To celebrate International Women’s Day, we went through our archives to bring you profiles of (and by) remarkable women. From the poor farmers’ daughter who became an oil tycoon to “the Mao of women’s liberation” (a phrase apparently intended as a compliment), here are five women whose stories are by turns admirable and inspiring… and well worth rereading.
“Like the stories of most notorious women, Alma Mahler’s is one of sex and power. She had a liking and a talent for both… She saw it as her mission to draw talented men from many worlds into her orbit and to render them ‘brighter.’
She had her first kiss aged 17 with Gustav Klimt, while travelling in Genoa. Klimt found her beautiful but also something more: ‘She has everything a discerning man could possibly ask for from a woman, in ample measure; I believe wherever she goes and casts an eye into the masculine world, she is the sovereign lady, the ruler.’”
Artemisia Gentileschi, profiled by Helen Lewis in The Atlantic
“Artemisia Gentileschi is a painter who makes you feel like a mind reader. Even by the high standards of 17th-century Europe, her work is impressively sensuous, dynamic, and psychologically acute…
Like many trailblazing women, Gentileschi played the system in ways that later generations might find uncomfortable… Choosing biblical subjects allowed her to repel charges of smut. Nonetheless, her Mary Magdalene in Ecstasy looks more like an encounter with a Rampant Rabbit than a profound religious experience.”
Sarah Rector, profiled by Lauren N. Henley in Truly Adventurous
“If Sarah had found Aladdin’s lamp, as one newspaper later noted, she could hardly have commanded the genie to conjure a wilder scenario than this… [In an instant, she went] from poor farmers’ daughter to a budding tycoon. Some 2,500 barrels of oil per day spewed out of Sarah’s property, making it what was then the biggest producing well in one of the biggest oil fields in the country.
Everyone wanted to know more about Sarah Rector, about her unbelievable luck and especially about her money — and many would stop at nothing to get it for themselves.”
Kate Millett, profiled by Maggie Doherty in The New Republic
“Without a source of income and, in her words, “up against a wall,” she began to work urgently on her thesis. Millett decided to expand a “witty and tart” paper, also called “Sexual Politics,” that she’d delivered at Cornell the prior year. In the expanded version, she would trace the way literature reflected the sexual revolution and counterrevolution. As she later told Time, the project “got bigger and bigger until I was almost making a political philosophy.” She filed the dissertation in 1970; one of her advisers compared the experience of reading the work to “sitting with your testicles in a nutcracker.”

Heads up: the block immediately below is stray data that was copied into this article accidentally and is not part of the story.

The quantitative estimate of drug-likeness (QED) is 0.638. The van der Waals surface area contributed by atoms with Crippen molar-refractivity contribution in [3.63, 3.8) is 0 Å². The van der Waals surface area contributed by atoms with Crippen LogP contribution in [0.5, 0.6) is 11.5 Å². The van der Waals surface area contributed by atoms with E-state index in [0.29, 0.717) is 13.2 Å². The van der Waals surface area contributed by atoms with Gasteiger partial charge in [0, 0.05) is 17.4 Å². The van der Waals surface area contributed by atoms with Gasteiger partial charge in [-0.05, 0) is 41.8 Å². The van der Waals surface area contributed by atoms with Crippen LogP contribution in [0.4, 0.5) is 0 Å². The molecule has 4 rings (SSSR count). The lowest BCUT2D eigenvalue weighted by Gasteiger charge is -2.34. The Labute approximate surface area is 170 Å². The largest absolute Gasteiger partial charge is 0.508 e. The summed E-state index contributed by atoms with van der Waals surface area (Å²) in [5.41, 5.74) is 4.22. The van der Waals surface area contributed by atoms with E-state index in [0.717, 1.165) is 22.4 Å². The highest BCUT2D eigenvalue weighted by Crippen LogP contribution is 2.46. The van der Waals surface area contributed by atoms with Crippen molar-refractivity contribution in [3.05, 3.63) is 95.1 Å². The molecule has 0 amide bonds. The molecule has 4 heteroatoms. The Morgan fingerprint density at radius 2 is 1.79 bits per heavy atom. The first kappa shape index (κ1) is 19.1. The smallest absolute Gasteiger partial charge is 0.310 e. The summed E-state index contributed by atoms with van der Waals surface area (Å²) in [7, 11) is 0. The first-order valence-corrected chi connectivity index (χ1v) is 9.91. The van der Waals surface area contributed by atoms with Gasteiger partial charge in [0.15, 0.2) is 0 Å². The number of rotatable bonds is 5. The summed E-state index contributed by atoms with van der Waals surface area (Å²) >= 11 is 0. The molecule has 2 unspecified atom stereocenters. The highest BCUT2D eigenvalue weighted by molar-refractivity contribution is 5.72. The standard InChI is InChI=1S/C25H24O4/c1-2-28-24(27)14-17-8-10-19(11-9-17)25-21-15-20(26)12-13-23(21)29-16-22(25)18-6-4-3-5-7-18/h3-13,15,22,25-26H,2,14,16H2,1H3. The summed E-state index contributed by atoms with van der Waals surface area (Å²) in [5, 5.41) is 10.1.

Suddenly, she was wanted on every college campus. She was invited onto daytime talk shows... Her phone rang constantly. Her portrait graced the cover of Time; the magazine crowned her “the Mao Tse-tung of Women’s Liberation.””
Andrea Dworkin, profiled by Dorothy Fortenberry in Commonweal
“Dworkin shaped our current world without ever being recognized or appreciated as Great... We get our ideas of how we’re supposed to be—shaven or not, angry or otherwise—from somewhere, and one of those places is her work.
Dworkin was a Bad Girl, ditching school, fighting with (or sleeping with) her teachers, and then she was a Hurt Girl, doing drugs and turning tricks, and then she was an almost Dead Girl, and then she couldn’t be a Bad Girl anymore.”
Every day, the Browser editors look at hundreds of articles and select the finest five to surprise and delight you. Each of the articles cited was previously features in the Browser. If you're not a subscriber, please do try us out.
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